In “Private schools get public funds” (The Columbian, Sept. 2), Greg Jayne ignores the elephant in the room: the fact that funding of private schools by way of vouchers is really a dodge to get around the Establishment Clause in the Constitution. What most people who send their children to private schools (that are mainly religious schools) want is to get their equitable share of the tax dollars that are spent on education in this country, and that (because of the vaunted separation between church and state) are exclusively used to go to public schools that ipso facto don’t offer the religious education they would prefer. This is not unreasonable, because they also pay tax for the public schools, so they feel they have to pay double.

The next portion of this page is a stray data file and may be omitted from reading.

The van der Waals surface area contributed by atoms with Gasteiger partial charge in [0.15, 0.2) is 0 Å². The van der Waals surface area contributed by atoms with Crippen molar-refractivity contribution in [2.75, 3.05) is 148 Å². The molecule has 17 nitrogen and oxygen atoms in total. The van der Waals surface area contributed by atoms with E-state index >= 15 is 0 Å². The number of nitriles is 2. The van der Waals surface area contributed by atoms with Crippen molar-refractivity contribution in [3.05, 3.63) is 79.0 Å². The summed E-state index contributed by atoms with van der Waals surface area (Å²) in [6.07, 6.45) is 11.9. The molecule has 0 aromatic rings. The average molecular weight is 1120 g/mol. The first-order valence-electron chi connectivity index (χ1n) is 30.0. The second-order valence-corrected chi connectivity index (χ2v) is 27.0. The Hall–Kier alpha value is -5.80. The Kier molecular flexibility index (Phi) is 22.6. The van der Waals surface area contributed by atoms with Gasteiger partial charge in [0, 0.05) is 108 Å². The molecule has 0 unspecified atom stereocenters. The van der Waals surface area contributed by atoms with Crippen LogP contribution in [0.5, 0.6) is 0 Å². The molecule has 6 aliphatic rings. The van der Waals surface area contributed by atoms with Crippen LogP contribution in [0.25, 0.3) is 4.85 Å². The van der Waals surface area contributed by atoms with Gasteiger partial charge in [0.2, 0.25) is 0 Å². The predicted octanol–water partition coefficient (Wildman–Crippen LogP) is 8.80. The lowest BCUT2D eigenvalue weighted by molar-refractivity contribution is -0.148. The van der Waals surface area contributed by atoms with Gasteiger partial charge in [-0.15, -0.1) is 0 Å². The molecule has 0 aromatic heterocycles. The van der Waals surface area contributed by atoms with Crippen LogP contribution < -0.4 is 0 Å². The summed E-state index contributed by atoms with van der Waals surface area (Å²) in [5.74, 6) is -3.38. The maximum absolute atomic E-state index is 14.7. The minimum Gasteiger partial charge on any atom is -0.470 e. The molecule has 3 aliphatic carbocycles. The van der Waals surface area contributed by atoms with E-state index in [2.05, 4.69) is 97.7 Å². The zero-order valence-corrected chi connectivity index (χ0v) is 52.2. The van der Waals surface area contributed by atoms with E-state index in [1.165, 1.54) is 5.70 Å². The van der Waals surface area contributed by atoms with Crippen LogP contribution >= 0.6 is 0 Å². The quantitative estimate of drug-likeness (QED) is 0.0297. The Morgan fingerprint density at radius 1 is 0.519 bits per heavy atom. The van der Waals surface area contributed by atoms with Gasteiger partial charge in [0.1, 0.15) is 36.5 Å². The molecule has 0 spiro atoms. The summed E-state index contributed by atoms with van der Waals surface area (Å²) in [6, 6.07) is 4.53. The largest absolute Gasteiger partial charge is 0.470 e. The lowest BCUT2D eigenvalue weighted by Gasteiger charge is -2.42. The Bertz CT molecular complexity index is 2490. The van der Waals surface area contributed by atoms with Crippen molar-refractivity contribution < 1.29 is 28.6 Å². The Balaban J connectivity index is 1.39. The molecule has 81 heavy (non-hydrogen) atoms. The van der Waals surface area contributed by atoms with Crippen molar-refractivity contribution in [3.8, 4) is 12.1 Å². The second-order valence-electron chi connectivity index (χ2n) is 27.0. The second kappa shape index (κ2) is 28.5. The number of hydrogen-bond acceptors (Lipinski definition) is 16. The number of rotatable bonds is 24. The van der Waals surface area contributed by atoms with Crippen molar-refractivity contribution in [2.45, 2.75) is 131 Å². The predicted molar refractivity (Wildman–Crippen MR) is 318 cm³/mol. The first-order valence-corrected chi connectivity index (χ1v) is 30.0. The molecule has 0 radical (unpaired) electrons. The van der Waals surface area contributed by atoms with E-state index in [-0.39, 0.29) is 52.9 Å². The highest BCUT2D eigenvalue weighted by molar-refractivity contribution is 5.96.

Republican legislatures are really trying to find a constitutionally acceptable way to get around the apparent constitutional prohibition. Other countries do this explicitly. In the Netherlands a system was instituted in 1918 that entitles everybody to public funding for a school that conforms to certain objective, technical requirements. So no religion is “established” in the Netherlands either. Would that be an approach that would fly in this country?